We spent three weeks in South Korea and have tried our best to understand the culture. We’ve tried local foods, traveled on local buses, and stayed with people who are actually living in Korea. We tried to see as much as possible in this small country with the little time we allowed ourselves. In this blog, we thought we should just give you an insight to how we felt while there; whether you are considering a trip or even a move, or just want to know more about what we got out of South Korea. Here we broke it down into some of our favorite and not-so-favorite things, as well as some weird, but true things that we learned about Korea and its people.
• How small the country is. South Korea is a great destination for travelers because moving from city to city doesn’t take more than a few hours. The country is very small, roughly the size of ( STATE?) and domestic travel via buses is fairly cheap. We were able to see 6 cities on the mainland, and never traveled more than a few hours.
• Really nice buses. We only used two methods of transportation between cities, Buses and Ferries. And the buses are amazing. They have tons of legroom (which is totally unnecessary for the tiny Koreans) and have seats that work like lazy-boys, reclining way back and fold out for your legs. Kind of luxurious.
• The food and restaurant experience. Local Korean food is the way to go. Even for us vegetarians. It is always larger portions for better value (usually around $5 a meal) than any western food you can get your hands on. Plus it’s delicious. Our favorite/the easiest to order was bibimbap. It’s basically a huge bowl of rice with tons of veggies and a raw egg on top. You mix it all together and the egg cooks in the rice. Koreans also have their own version of sushi, called kimbap, and we often ordered that, even though sushi with cheese and tuna salad is a little strange. Koreans do any sort of hotpot meal brilliantly and often we’d have no idea what we were getting when we ordered but were pleasantly surprised with our individual steaming iron pots of spicy tofu and veggies. The best part about Korean food is that you get loads of kimchi and vegetable sides when you order and these are refillable. The whole restaurant experience in Korea is so simple. A menu is posted above the cash register (even though we can’t read it), there’s a water cooler for free water and you don’t have to tip. Plus, it’s fun to sit on the floor.
• Fashion. Coming from China, where the fashions are, erm, interesting to say the least, Korea was a blast of modernity and trends. I would bet some money that Seoul has got as much, if not more, fashion sense than London. Amazing boutiques are everywhere and are often super affordable. You can buy some of the cutest clothes I have ever seen in my entire life in the shops in the subway underpasses. Korean girls wear heels at all times, even when hiking mountains. They dress really feminine but still manage to look chic and streamlined. Also, even in the pouring rain, they never looked wet and their clothes never looked rumpled.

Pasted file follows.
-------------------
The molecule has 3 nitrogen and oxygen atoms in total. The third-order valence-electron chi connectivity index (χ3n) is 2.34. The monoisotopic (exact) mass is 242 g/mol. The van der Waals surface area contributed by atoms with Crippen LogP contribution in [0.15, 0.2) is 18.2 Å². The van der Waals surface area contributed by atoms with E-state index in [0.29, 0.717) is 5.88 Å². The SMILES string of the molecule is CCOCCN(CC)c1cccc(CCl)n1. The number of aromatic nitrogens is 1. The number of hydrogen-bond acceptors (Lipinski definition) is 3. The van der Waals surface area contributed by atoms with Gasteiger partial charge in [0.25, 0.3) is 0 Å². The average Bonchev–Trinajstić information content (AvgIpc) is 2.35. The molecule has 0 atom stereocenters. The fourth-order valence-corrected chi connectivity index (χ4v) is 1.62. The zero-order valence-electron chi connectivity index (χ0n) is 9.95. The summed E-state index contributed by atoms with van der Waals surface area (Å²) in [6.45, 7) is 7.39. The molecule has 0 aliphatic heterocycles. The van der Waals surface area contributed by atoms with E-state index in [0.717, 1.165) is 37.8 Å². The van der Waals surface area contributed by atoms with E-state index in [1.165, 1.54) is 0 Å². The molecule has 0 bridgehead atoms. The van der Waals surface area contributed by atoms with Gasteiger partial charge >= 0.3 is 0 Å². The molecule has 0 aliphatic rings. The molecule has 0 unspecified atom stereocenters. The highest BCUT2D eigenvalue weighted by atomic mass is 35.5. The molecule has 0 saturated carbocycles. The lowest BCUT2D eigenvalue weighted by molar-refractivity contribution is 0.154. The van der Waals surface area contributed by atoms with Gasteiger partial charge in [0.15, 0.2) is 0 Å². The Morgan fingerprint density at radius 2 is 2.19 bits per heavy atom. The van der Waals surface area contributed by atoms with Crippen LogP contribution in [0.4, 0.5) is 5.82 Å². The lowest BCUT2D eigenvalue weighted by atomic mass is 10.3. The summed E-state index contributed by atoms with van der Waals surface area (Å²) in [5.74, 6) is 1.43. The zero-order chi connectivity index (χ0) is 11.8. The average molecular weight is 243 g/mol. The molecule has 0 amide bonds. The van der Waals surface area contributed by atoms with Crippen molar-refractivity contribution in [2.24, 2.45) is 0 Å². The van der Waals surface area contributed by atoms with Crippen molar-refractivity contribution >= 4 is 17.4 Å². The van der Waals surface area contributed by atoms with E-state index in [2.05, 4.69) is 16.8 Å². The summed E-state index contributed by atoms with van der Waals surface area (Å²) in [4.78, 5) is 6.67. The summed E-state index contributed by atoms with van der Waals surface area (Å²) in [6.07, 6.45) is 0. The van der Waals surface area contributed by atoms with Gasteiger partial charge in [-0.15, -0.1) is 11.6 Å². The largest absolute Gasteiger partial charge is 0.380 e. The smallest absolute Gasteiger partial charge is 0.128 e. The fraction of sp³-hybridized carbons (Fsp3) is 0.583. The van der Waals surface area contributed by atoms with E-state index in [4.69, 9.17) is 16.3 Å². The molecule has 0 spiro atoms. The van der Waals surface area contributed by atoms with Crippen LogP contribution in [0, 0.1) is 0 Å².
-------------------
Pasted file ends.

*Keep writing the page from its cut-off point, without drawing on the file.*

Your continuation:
• National Parks and Nature reserves. For being such a small country, S. Korea is positively covered by National Parks. It boasts well over 15 and has some really amazing hikes for beginners, amateurs and hard-core hikers.
• Jjimjilbangs. Funny name for a public bath and spa. There are baths and saunas of varying temperatures. It’s separated into mens and womens sections because you are required to take off all your clothes. It’s really different at first, but also fun and relaxing.
• Noraebangs. Our first experience with private room karaoke and instantly, we were addicted. Sneaking some crap beer or soju in our purse and crooning to anything you desire is a fabulous way to bond with new people you’ve just met or proved to be a good way to pass an evening, just the two of us.
• Seoul– One hell of a fun city. A place that is both modern, but not overrun by tourists or tourist sites. We enjoyed our time, mingling with locals over Makelli in outdoor night markets and rubbing elbows with the Korean socialites at hipster bars.
• No Smoking indoors- A nice change from China!
• Safety. Ellie and I felt as though we could walk outside in the dark in small alleys and never fear our lives. I suppose, it’s pretty hard to fear a race of people that are so much smaller than you, but the men don’t seem to have an aggressive bone in their body.